The Importance of a Caring Professor/Faculty Advisor
On Christmas Eve 2017, I was driving on Interstate 64 near Charleston, West Va., when I passed the Dunbar exit. At that moment, I mentioned to my wife the impact of my former professor and how that individual affected me academically like no other in my life. She knew every time I would pass that exit, I would say the same thing. I told her I had recently sent a Christmas card like I always do to Dr. Jack Yeager. Dr. Yeager’s influence on me was profound.
When I arrived at my sister’s house that night, I was talking to my brother-in-law. I was not there 15 minutes when he gave me news that hit me like a ton of bricks: Dr. Yeager was laid to rest the day before my arrival. I immediately went to the Internet to find this information that was part of his obituary.
“Brigadier General Jack E. Yeager (Ret.) was born in Rivesville, West Va., in 1937. He served in the West Virginia Army National Guard for 39 years. He received a BS in Political Science from West Virginia State University, Mass., in political science from Marshall University and EdD from Virginia Polytechnic Institute and State University. Dr. Yeager was a professor of leadership studies at Marshall University.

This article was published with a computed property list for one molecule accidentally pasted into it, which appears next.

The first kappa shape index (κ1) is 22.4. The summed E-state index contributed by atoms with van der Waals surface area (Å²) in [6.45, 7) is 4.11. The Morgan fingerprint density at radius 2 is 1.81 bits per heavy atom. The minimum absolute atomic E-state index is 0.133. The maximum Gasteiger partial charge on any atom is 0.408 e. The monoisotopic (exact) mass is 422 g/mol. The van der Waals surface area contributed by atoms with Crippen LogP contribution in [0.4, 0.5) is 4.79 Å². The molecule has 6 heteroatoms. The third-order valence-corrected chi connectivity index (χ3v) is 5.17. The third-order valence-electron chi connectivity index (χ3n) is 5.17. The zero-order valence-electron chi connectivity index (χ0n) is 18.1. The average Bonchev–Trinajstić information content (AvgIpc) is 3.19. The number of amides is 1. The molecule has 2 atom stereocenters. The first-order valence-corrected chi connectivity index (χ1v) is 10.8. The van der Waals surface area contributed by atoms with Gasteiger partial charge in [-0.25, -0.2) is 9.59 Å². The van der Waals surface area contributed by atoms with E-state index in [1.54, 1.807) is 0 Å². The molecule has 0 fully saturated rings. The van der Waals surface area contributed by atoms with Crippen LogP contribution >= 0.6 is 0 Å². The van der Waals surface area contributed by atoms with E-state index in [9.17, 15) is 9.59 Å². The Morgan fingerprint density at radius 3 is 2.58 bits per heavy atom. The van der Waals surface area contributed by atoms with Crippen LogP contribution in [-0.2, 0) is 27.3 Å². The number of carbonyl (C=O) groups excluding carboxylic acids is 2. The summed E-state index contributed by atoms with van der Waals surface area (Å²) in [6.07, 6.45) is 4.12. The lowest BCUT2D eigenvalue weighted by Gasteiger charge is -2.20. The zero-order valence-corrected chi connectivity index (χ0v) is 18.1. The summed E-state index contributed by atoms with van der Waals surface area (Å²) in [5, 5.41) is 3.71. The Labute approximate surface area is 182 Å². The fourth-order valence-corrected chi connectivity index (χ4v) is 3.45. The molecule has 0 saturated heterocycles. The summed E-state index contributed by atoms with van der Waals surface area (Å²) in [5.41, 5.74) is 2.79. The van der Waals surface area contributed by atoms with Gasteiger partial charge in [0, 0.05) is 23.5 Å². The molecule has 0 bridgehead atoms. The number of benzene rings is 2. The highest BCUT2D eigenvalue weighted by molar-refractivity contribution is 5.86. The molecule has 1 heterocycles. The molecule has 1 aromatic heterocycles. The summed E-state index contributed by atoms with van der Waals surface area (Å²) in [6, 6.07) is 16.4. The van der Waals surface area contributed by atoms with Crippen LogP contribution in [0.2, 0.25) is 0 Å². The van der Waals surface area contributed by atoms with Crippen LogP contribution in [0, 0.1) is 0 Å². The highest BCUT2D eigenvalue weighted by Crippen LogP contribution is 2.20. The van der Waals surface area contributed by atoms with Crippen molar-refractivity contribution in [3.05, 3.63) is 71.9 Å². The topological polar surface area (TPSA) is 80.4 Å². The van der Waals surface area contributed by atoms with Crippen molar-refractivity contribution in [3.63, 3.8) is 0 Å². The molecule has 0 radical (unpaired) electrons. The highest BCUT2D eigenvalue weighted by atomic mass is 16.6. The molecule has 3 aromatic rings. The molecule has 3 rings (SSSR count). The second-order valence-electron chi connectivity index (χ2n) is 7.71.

He later became Mayor of Dunbar, West Va., served on the St. Albans, West Virginia City Council and Dean of Student Affairs at West Virginia State University. His hobby was growing Christmas trees on his farm in Roane County, West Va. He was a wonderful family role model.”
Let’s flash back to the mid-70s when I first met Dr. Yeager. I was a graduate assistant at the Marshall University Graduate College. Dr. Yeager immediately learned of my dream of obtaining a master’s degree and eventually a doctorate degree. He and I both knew this process would be very intense and time consuming. Ironically, I spent many hours in university libraries and in his office. He gave me advice and counseling, and kept me focused and motivated.
He constantly encouraged me to read, write and speak whenever possible. As I completed my master’s degree, I moved from West Virginia and could not immediately enroll in doctoral program. In fact, I considered obtaining an Educational Specialist Degree, which is a step below EdD. Dr. Yeager encouraged me to focus on obtaining my ultimate dream.
According to the article titled, “Census: More Americans Have College Degrees Than Ever Before,” only 2 percent of Americans have a doctoral degree. The Ph.D. Completion Project estimates that the 10-year doctoral completion rate is 49 percent in the humanities (the dissertation begins in year three or four). There are professional consequences and psychological ramifications to leaving graduate school without finishing. Such reasons for this include having faculty advisors who are absentee, excoriating and micro managerial. There are also faculty advisors who retire, leave and even die during one’s doctoral process due to the length of each individual process. Having a good and supportive faculty advisor is a major key to ultimate success!